Predictive Modeling Software is Reshaping the Way Schools
Find and Communicate With Prospective Students
When Tuskegee University officials set a goal of growing enrollment from the current 3,000 students to 5,000 by the year 2006, they knew it would require an extraordinary approach. Especially given the fierce national competition for college-bound African American high school seniors.
They’re hoping the latest wave in college recruiting software will give them just the edge they need.
Known as predictive modeling tools, the programs allow small schools like historically Black Tuskegee to receive a higher return on recruiting dollars by making more efficient use of prospective student lists. Using statistical analysis techniques borrowed from the direct marketing industry, the software determines the mix of prospective students most likely to enroll if admitted.
That can be particularly useful for schools looking to up racial and ethnic diversity or boost special population segments in the student body.
“We’re looking to get a better profile on who are our best college-bound [high school] seniors,” says Tuskegee’s provost, Dr. William Lester.
Statistical modeling software, which has been on the market for about five years, is just one example of how information technology tools are transforming the college admissions process. The Internet is allowing schools to give prospective students access to college information chat rooms, interactive campus tours via Web sites and online college applications.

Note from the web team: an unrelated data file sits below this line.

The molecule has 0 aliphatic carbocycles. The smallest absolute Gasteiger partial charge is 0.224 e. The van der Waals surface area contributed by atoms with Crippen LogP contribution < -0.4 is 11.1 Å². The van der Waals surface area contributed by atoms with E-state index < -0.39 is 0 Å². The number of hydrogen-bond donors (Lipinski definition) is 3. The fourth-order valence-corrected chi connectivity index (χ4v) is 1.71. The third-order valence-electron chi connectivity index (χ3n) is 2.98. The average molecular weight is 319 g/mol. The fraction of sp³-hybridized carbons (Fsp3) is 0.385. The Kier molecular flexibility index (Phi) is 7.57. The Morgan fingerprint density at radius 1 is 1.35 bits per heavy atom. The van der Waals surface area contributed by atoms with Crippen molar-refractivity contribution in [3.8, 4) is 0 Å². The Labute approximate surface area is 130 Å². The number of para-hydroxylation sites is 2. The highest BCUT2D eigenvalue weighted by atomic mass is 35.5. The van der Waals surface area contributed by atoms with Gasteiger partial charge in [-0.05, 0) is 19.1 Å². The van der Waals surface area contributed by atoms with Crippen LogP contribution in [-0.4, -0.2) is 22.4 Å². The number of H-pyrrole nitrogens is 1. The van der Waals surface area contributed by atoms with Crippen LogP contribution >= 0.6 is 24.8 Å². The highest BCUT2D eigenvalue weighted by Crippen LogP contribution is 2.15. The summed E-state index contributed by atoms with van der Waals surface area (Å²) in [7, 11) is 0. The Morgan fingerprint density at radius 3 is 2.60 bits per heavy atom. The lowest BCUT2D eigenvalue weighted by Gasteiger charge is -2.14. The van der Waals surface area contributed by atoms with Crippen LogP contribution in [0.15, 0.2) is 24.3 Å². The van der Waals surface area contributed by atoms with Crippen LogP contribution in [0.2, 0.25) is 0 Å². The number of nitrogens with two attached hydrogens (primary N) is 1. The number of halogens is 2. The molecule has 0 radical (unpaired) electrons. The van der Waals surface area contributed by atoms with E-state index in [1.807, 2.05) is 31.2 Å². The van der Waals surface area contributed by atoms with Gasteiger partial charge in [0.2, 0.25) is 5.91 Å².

“College admissions is being affected by innovations in the use of [information] technology,” says Joyce E. Smith, executive director of the National Association for College Admission Counseling.
With college application sites popping up all over the Internet, communication between students and institutions is improving, and new software is easing the burden of processing inquiries and evaluating thousands of applications.
But Smith says the technology has raised new concerns as well. The Internet, for instance, has become a magnet for con artists looking to take advantage of students seeking information about schools and scholarships.
Congress last year, at the urging of U.S. Sen. Spencer Abraham, R-Mich., considered legislation to make so-called “scholarship scams” a federal crime with tougher punishment because of the rapid spread of such fraud.
Such fraud currently isn’t covered under federal criminal law. The Federal Trade Commission has civil authority and can sue to recover consumers’ money but can’t impose prison penalties.
Despite these concerns, there is no question that positive applications of technology are on the rise.
“We’re in the early stages of colleges utilizing the Internet in admissions,” says Thomas Williams, president of the Noel-Levitz division of the USA Group, a student loan financing company. “In the next three to five years, you’re going to see a complete shift to Web-based interaction between students and institutions.”
Noel-Levitz is a consulting division of the USA Group and specializes in college admissions, enrollment management and retention services. It was among the first to offer predictive modeling software to its clients and is among a handful of firms that provide software, service and support to colleges and universities seeking to refine their recruiting campaigns.
Searching for the
Most Likely to Enroll
Wabash College in Indiana, one of the few remaining men’s college in the country, is turning to predictive modeling in its campus recruiting efforts because school officials believe that persuading young men to attend a male-only campus is one of the toughest sells in higher education.
“It’s hard sometimes to convince a guy to come to an all-male college,” says David Collins, the college’s senior associate director of admissions.